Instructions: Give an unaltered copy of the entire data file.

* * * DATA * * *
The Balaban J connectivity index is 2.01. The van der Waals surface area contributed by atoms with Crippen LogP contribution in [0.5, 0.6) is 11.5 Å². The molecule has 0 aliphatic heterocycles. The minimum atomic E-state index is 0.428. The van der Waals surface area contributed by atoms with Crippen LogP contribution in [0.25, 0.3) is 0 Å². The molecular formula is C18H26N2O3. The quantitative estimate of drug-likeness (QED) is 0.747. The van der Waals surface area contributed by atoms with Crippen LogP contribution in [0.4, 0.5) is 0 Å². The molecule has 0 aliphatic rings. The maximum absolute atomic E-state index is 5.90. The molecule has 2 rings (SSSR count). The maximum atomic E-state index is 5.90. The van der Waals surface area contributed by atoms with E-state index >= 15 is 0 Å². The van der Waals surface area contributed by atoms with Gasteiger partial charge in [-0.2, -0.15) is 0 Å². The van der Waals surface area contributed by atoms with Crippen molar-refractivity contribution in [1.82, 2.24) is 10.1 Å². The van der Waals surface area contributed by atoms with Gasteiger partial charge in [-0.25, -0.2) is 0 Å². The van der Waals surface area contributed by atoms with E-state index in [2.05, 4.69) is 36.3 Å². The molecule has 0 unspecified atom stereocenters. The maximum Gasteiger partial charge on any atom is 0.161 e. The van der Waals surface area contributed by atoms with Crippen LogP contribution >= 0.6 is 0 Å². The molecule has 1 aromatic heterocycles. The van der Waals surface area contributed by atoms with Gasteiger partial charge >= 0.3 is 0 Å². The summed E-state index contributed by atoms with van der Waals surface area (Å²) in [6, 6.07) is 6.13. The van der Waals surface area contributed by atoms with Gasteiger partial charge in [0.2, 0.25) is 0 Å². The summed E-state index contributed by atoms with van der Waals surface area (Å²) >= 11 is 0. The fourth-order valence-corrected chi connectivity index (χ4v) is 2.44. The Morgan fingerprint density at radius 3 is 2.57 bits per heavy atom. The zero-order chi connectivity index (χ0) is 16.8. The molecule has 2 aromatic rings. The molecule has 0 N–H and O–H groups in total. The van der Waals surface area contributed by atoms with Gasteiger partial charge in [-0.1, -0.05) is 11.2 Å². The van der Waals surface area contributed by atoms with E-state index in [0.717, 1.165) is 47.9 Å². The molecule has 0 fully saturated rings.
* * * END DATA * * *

The Balaban J connectivity index is 2.01. The van der Waals surface area contributed by atoms with Crippen LogP contribution in [0.5, 0.6) is 11.5 Å². The molecule has 0 aliphatic heterocycles. The minimum atomic E-state index is 0.428. The van der Waals surface area contributed by atoms with Crippen LogP contribution in [0.25, 0.3) is 0 Å². The molecular formula is C18H26N2O3. The quantitative estimate of drug-likeness (QED) is 0.747. The van der Waals surface area contributed by atoms with Crippen LogP contribution in [0.4, 0.5) is 0 Å². The molecule has 0 aliphatic rings. The maximum absolute atomic E-state index is 5.90. The molecule has 2 rings (SSSR count). The maximum atomic E-state index is 5.90. The van der Waals surface area contributed by atoms with E-state index >= 15 is 0 Å². The van der Waals surface area contributed by atoms with Gasteiger partial charge in [-0.2, -0.15) is 0 Å². The van der Waals surface area contributed by atoms with Crippen molar-refractivity contribution in [1.82, 2.24) is 10.1 Å². The van der Waals surface area contributed by atoms with Gasteiger partial charge in [-0.25, -0.2) is 0 Å². The van der Waals surface area contributed by atoms with E-state index in [2.05, 4.69) is 36.3 Å². The molecule has 0 unspecified atom stereocenters. The maximum Gasteiger partial charge on any atom is 0.161 e. The van der Waals surface area contributed by atoms with Crippen LogP contribution >= 0.6 is 0 Å². The molecule has 1 aromatic heterocycles. The van der Waals surface area contributed by atoms with Gasteiger partial charge >= 0.3 is 0 Å². The summed E-state index contributed by atoms with van der Waals surface area (Å²) in [6, 6.07) is 6.13. The van der Waals surface area contributed by atoms with Gasteiger partial charge in [0.2, 0.25) is 0 Å². The summed E-state index contributed by atoms with van der Waals surface area (Å²) >= 11 is 0. The fourth-order valence-corrected chi connectivity index (χ4v) is 2.44. The Morgan fingerprint density at radius 3 is 2.57 bits per heavy atom. The zero-order chi connectivity index (χ0) is 16.8. The molecule has 2 aromatic rings. The molecule has 0 N–H and O–H groups in total. The van der Waals surface area contributed by atoms with Gasteiger partial charge in [-0.1, -0.05) is 11.2 Å². The van der Waals surface area contributed by atoms with E-state index in [0.717, 1.165) is 47.9 Å². The molecule has 0 fully saturated rings.